Tags: Health Topics | Heart Disease | magnesium | afib | disruptive

Magnesium: AFIB Doesn't Have to Be Disruptive

By    |   Wednesday, 13 Jul 2016 01:47 AM

AFIB affects around 2.7 million Americans, reports the American Heart Association.

Magnesium may be a key component in decreasing AFIB or atrial fibrillation, a potentially serious problem with the heart’s rhythm.

AFIB, according to the AHA, occurs
when the upper chambers of the heart, the atria, quiver and beat irregularly impeding proper blood flow into the ventricles. The blood then slows down and pools, increasing the risk of blood clot formation and stroke.

Patients with AFIB often experience a fluttering sensation in the heart, nausea, shortness of breath, lightheadedness, fast or pounding heartbeat, and/or skipped beats. Often, symptoms are not felt at all.

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Magnesium may play a significant role in reducing or preventing episodes of AFIB.

Dr. Arthur Agatston
writes that magnesium
helps to regulate heart muscle activity and the nerves responsible for initiating each heart beat. When magnesium levels are low, the heart is more likely to produce an irregular heartbeat and palpitations.

When study participants were given intravenous magnesium for AFIB, reports Everyday Health, treatment was 60 percent more effective in reducing irregular heart rhythms associated with AFIB compared to those given the placebo.

Though there are many possible causes of AFIB, medical professionals also recommend being tested for mineral deficiencies such as magnesium or potassium, says Dr. Steve S. Ryan.

Reports have estimated that nearly 80 percent of Americans are deficient in magnesium and don’t get enough from the typical American diet.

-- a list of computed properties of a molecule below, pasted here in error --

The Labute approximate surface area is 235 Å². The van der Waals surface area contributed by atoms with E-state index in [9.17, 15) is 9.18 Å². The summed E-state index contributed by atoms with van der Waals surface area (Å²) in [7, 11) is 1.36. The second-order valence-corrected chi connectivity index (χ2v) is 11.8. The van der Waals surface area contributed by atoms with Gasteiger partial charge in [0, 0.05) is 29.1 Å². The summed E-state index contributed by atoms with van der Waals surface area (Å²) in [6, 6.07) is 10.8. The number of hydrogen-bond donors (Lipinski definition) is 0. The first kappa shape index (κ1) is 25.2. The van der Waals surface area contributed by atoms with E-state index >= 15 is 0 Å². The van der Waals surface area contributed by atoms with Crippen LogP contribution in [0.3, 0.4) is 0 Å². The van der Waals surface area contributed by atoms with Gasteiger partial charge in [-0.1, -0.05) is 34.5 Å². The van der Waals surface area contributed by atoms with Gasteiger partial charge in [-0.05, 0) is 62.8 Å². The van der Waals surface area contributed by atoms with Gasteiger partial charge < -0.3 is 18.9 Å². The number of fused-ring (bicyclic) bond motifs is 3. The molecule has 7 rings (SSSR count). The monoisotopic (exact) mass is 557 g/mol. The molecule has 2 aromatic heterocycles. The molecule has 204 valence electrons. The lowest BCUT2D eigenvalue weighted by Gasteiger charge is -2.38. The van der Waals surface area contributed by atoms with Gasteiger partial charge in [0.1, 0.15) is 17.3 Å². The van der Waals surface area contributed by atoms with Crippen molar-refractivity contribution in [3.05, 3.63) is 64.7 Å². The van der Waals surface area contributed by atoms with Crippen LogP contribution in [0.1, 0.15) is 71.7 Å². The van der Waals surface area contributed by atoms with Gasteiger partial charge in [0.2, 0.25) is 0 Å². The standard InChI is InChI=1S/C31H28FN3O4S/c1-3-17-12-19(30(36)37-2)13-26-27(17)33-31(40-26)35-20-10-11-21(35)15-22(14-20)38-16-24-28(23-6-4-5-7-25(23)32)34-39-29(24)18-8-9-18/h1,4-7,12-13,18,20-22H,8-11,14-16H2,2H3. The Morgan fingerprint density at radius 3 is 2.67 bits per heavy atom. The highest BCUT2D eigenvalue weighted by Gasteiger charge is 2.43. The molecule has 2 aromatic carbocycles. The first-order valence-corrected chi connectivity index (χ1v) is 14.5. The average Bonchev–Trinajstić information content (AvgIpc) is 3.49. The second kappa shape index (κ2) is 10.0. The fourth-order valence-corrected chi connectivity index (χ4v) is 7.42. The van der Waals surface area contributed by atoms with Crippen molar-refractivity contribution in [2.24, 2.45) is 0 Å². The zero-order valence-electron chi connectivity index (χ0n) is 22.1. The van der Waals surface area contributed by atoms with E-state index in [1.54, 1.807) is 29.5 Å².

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As magnesium is one of the main mechanisms required for proper heart cell functioning, some experts believe that people who suffer from AFIB are magnesium deficient.

As with any treatment, it is recommended that you speak with a medical professional before starting a magnesium protocol.

While it is often given in emergency situations, magnesium as a long-term treatment choice should be monitored by a doctor.

According to Kerri Knox at Easy Immune Health, due to magnesium’s ability to return an abnormal heart rhythm to normal, this “sudden conversion” to a normal rhythm can “cause dangerous blood clots to be released.”

Knox highly advises involving your cardiologist before starting magnesium if you have AFIB.

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AFIB affects around 2.7 million Americans, reports the American Heart Association. Magnesium may be a key component in decreasing AFIB or atrial fibrillation, a potentially serious problem with the heart’s rhythm.
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2016-47-13
Wednesday, 13 Jul 2016 01:47 AM
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